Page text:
and how it is possible to cope and overcome the problem.
J. & Simmie, S. (2002). Beyond Crazy: Journeys through
Mental Illness. Toronto:
The Canadian Publishers.
Crazy is a collection of
inspirational stories of Canadians from all walks of life who have
with mental illness. The authors tell of how their lives were affected
mental illness and how they were able to overcome their obstacles and
to lead successful lives.
Dale (Editor). A Mad People's History of Madness.
of Pittsburgh Press, 1982.
This book examines the history of
of people with mental illnesses from 1436-1976 by means of excerpts
the writings of those who received such treatment. It includes
from a patient in the infamous Bethlehem Hospital (Bedlam), from the
Russian dancer, Vaslav Nijinsky, and from successful author Mark
It is a unique history presented through the eyes of individuals as
experienced it. Unfortunately, the book is out of print and may
some searching to find.
Saks, E.R. (2007).
Center Cannot Hold. New
R. Saks recounts her
experiences living with schizophrenia. With the help of psychoanalytic
and medication, Saks has been able to live a life full of creative
and friendships. She is now a professor of law and psychiatry at the University of Southern California.
Sattleret. al. Abnormal Psychology in Context: Voices and
New York: Houghton Mifflin, 1998.
This book is a collection of
accounts and narratives written by individuals who themselves have had
psychiatric disorders of various kinds. It was written to serve
a companion text for college psychology courses, adding the voices of
persons describing their experiences in their own words to the usual
description of symptoms and diagnosis. Comments by therapist and
relatives of those with mental disorders are included as well.
Lori & Bennett, A. The Quiet Room: A Journey Out of the Torment
of Madness. New York: Warner Books, 1994.
Lori Schiller's nearly 20-year
with schizophrenia is described by her in this book. Her story provides
evidence for the value of persistence and determination and
that recovery is possible even for those whose disorders have been
resistant to change. The book also includes chapters by Ms. Schiller's
mother, father, and brother, revealing what it is like for family
to struggle with a serious mental illness in a loved one.
Out of Her Mind: Women Writing on Madness.
New York: Random House, 2000.
excerpts from writings by women about mental illnesses. Some are
autobiographical accounts. Others are fictionalized versions of
authors' experiences, while one or two are observational accounts from
visits to psychiatric institutions. Authors featured in the book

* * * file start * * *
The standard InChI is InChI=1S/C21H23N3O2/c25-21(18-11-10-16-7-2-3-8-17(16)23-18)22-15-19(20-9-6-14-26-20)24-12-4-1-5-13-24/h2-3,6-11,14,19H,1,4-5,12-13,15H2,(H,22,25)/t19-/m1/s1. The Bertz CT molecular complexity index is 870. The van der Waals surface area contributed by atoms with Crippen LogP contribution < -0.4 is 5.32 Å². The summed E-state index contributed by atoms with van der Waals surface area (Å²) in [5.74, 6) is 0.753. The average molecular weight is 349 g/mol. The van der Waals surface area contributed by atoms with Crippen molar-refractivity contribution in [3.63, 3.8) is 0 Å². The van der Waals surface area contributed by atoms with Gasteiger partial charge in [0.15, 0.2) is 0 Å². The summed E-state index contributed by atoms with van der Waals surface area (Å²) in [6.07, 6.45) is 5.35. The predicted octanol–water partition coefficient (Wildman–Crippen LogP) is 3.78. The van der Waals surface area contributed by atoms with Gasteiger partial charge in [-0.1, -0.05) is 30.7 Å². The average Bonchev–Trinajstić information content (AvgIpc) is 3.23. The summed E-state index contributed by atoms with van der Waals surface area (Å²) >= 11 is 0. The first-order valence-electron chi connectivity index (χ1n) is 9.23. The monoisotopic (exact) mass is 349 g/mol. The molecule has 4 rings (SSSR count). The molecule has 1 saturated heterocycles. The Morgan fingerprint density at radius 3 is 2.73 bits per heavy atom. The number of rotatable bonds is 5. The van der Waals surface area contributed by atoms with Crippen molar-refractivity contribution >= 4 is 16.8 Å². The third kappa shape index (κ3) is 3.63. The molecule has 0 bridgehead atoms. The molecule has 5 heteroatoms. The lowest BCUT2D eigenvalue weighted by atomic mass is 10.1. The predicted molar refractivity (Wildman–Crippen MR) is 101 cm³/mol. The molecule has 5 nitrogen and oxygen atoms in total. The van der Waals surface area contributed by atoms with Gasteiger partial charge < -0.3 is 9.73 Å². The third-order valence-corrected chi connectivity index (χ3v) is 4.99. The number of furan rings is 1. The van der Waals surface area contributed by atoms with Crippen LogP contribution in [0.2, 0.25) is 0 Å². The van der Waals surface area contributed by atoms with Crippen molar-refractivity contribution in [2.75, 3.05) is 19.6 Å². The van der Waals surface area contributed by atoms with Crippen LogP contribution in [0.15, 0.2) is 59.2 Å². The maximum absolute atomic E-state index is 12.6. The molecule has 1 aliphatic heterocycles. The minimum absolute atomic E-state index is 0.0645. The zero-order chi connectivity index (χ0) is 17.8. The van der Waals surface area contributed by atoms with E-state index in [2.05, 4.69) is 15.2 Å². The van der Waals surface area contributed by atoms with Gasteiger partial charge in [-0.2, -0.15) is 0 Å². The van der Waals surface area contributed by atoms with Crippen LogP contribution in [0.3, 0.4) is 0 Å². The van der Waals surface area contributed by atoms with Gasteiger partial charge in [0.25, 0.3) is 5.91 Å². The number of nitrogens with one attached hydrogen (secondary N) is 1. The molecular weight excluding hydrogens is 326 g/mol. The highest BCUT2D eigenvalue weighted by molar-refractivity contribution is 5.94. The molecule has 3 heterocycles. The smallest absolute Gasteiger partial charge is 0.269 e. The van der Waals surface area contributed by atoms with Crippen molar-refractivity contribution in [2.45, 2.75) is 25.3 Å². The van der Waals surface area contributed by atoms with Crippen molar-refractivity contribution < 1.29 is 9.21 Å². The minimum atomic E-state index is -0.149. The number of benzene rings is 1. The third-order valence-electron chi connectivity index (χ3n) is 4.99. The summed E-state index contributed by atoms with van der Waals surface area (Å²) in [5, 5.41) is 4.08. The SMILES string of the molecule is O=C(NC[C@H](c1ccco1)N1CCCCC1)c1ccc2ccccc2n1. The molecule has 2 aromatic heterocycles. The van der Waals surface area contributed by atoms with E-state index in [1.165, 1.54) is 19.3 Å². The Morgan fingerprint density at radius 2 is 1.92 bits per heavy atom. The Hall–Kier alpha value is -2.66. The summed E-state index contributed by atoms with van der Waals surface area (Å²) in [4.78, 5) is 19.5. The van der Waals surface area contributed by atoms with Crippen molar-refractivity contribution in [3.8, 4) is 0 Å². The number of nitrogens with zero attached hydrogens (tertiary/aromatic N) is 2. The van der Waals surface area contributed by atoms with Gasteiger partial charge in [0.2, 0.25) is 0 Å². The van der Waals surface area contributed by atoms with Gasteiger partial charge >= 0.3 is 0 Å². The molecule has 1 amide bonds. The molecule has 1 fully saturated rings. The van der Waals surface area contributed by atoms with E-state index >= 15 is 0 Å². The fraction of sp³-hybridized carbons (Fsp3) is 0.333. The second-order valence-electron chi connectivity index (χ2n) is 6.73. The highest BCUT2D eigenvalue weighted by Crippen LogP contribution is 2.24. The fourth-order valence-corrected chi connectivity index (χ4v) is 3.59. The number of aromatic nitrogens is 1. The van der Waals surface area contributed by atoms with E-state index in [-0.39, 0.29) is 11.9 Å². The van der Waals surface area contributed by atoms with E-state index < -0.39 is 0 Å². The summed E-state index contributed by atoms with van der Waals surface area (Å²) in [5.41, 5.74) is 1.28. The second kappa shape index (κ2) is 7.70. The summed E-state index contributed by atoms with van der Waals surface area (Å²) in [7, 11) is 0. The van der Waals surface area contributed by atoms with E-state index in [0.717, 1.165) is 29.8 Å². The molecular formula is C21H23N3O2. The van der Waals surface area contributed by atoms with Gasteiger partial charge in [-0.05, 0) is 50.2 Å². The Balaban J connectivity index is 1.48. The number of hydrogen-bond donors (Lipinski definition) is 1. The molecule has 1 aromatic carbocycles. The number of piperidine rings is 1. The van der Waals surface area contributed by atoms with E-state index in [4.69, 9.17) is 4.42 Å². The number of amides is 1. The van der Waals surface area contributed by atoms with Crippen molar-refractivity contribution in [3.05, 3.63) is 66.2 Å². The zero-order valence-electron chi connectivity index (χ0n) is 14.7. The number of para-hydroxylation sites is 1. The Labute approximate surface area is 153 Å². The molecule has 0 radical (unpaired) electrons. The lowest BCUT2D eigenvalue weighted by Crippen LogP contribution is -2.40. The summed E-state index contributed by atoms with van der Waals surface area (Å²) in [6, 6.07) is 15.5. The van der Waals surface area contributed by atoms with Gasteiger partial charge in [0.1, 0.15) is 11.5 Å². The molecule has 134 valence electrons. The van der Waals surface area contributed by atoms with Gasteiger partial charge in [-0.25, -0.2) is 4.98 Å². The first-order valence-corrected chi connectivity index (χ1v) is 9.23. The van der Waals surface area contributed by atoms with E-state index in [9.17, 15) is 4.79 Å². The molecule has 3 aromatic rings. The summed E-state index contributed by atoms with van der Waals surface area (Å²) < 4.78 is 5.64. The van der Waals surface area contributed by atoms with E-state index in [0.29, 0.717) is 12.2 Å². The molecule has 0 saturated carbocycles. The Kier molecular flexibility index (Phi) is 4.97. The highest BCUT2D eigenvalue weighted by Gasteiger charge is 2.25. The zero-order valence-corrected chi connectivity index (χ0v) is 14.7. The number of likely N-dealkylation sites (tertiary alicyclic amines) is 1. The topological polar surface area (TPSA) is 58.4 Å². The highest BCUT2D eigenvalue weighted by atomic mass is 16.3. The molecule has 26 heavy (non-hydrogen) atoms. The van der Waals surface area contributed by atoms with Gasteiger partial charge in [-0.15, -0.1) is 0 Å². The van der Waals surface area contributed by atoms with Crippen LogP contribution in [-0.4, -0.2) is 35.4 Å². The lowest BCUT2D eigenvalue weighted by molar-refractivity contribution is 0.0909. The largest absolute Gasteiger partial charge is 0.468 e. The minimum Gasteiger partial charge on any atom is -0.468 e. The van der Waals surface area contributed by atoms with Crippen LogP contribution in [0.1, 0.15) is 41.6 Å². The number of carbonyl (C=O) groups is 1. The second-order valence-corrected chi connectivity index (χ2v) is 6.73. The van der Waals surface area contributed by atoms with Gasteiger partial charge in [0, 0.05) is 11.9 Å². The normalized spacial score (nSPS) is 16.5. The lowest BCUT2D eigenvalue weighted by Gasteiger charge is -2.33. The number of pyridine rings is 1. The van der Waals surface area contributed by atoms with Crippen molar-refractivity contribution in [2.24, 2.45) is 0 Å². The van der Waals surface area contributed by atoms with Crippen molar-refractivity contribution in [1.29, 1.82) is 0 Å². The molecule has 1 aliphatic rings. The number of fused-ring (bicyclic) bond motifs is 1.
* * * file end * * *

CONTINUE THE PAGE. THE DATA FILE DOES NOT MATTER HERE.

include Sylvia Plath, Susanna Kaysen, Kate Millet, Dorthea Dix, Zelda
and Elizabeth Cochrane (Nellie Bly).
Simon, L. (2002). Detour:
My Bipolar Road Trip in 4-D. New York: Washington Square Press.
Author Lizzie Simon was diagnosed
with bipolar disorder as a teenager. Feeling as though something was
from her life, Lizzie left her dazzling career as a theater producer
set out on a road trip in search of a “herd of her own” and herself.
trip, part love story, Detour is a
memoir that may help to demystify mental illness.
Slater, L. (1998).
Diary. New York:
Penguin Putnam Inc.
Lauren Slater was one of the first
people to take the
drug Prozac for mental illness. Prozac
Diary is her account of how her life was transformed by the drug,
William. Darkness Visible. New York: Random House, 1990.
In this short but powerful book,
Pulitzer Prize-winning author of Sophie's Choice
his plunge into depression and helps readers to understand how
can make even the most successful life bleak and joyless.
Tracy. The Beast: A Journey Through Depression. New
York, Penguin Books, 1995.
In this book, newspaper reporter
Thompson describes her long struggle with depression, which she refers
to as "the Beast." Thompson describes her girlhood, her family,
the onset of depression relatively early in her life. She also
the persistent reoccurrence of depression throughout her lifetime, but,
at the same time, reveals her own perseverance, coping, and successes.
Cameron. First Person Plural: My Life as a Multiple.
New York: Hyperion, 1999.
In this New York Times bestseller, Cameron West
his experience of Dissociative Identity Disorder (multiple
At the close of book, West was still being treated for this condition,
which, according to the author, has involved the emergence of more than
20 different personalities.